• cadmium mobilization;
  • maize;
  • sunflower;
  • flax;
  • spinach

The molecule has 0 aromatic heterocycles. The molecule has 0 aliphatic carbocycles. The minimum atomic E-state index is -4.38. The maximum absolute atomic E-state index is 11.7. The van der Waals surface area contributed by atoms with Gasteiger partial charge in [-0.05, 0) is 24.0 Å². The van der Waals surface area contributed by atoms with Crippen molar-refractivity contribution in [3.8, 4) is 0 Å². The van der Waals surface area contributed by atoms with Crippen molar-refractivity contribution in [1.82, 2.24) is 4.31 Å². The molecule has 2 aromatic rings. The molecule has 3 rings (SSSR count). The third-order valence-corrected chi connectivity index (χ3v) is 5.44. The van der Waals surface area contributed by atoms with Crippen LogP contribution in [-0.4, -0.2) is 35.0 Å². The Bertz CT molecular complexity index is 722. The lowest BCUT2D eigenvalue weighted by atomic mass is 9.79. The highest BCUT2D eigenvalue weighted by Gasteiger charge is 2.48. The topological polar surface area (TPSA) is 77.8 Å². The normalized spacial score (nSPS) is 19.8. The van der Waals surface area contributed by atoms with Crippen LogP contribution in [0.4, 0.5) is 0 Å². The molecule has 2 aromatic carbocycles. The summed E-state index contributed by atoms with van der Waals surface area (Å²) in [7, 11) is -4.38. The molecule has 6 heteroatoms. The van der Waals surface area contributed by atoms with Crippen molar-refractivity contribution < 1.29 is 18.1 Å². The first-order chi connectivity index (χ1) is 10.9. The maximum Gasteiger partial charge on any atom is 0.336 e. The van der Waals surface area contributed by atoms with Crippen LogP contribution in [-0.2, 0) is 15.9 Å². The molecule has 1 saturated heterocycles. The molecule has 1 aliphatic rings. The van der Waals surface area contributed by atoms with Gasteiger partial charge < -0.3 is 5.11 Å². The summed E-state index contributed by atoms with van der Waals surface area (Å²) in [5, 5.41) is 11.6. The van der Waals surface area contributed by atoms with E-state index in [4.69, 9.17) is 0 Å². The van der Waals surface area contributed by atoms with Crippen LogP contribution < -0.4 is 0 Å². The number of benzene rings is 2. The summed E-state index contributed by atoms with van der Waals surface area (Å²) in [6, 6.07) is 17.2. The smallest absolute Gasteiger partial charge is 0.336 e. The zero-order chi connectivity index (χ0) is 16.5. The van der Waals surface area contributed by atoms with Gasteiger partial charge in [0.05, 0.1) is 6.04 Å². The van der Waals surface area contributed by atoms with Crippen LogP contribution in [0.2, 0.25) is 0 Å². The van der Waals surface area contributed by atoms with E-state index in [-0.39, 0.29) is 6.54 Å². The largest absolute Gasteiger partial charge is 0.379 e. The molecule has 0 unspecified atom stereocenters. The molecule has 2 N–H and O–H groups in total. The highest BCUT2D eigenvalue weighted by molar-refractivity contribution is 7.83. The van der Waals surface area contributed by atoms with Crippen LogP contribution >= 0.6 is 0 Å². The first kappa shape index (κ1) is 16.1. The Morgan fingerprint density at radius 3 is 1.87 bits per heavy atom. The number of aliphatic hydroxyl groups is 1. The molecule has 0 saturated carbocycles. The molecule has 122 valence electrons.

Cadmium (Cd) is toxic to plants, animals, and humans. However, different plant species growing on the same soil may have very different shoot Cd concentrations depending on properties such as size of the root system, Cd net influx, shoot-growth rate, Cd translocation from root to shoot, and the ability to affect Cd availability in the soil. To investigate possible reasons for different shoot Cd concentrations maize, sunflower, flax, and spinach were grown on an acid sandy soil (pH<$>_{{\rm{(CaCl}}_{\rm{2}} {\rm)}<$> 4.5, and Corg 2.8%) in a growth chamber with Cd additions as Cd(NO3)2 of none, 14, and 40 μmol (kg soil)–1 resulting in Cd soil-solution concentrations of 0.04, 0.68, and 2.5 μM. Only the high Cd addition caused a significant growth reduction of flax and spinach. The shoot Cd concentration was up to 30 times higher in spinach than in maize; the other species were intermediate. Of the plant properties studied only the variation of the Cd net influx explained the differences in shoot Cd concentrations. This was due to a decreased (maize, sunflower) or increased (flax) Cd concentration in soil solution or more effective uptake kinetics (spinach).